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Bob Barr, the Master of a Curious Universe

"The curse is that people view him as being this bombastic character -- who really is more thoughtful and has a greater degree of moderation," he says.

If they think of him at all. Here's the thing: Many Americans don't even know Barr is running. He polls in the low single digits.

So why run? The third-party candidate is in an existential conundrum. All his efforts are devoted to achieving something that -- oh, let's say it, angry letter-writers be damned -- is never going to happen. Unless, of course, becoming president isn't really the goal. As Barr's wife, Jeri, points out, running for president is a powerful way to "change the nature of the debate and raise the issue in the public's eye."

And, as Towery points out, a presidential run is itself a great podium.

"It could enhance the things he enjoys doing -- speaking, pontificating, writing," he says.

You Can't Say He Panders

Bob Barr allows that a Bob Barr presidency is "unlikely," but he sketches his dream nonetheless. Bob Barr as president would not sign any bills appropriating money to the United Nations. Bob Barr as president would advocate against a Department of Education. And, because the United States is not a "charity," Bob Barr as president would attempt to stop the practices of hospitals offering medical care to illegal immigrants and schools educating illegal immigrants' children. Most of all, he'd shrink government and taxes.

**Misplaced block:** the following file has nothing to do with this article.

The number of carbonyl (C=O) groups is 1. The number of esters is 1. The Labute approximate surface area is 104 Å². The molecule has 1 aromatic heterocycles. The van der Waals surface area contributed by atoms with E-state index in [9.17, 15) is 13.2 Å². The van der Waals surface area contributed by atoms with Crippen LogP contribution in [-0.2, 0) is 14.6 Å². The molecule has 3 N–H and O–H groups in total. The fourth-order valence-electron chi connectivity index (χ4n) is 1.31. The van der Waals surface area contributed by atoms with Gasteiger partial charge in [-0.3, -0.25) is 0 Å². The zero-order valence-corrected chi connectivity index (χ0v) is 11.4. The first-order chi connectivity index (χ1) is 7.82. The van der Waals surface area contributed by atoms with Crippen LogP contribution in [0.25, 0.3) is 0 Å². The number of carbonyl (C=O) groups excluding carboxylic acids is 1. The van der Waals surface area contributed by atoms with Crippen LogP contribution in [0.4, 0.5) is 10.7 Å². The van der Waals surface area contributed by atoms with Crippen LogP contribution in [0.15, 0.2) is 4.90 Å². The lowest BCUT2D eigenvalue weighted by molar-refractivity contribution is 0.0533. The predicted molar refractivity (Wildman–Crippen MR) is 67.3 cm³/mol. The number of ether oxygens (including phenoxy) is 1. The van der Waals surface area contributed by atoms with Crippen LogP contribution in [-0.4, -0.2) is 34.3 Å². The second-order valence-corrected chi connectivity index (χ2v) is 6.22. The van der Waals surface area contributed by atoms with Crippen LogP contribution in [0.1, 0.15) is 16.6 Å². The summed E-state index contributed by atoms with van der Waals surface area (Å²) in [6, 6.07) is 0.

"Whatever step would be required for Bob Barr as president to cut back by 10 percent the executive office of the president would be done," he says, with Barrlike formality.

"What is the position about the poor and helping the poor?" asks a woman in the studio audience when Barr makes an appearance on NPR's "Talk of the Nation." "If we have no government or little government, who's going to administrate over these different programs? Let's say food stamps. . . . What is the view on things like that?"

"Abolish them," Barr says.

Afterward, a reporter asks Barr if he thinks he was taken more seriously during his eight years in the House than he is now, as a presidential candidate for a fringe party with a tiny staff and paltry funds.

"It never enters my mind," he says, not breaking his stride. "I don't know. I don't care."

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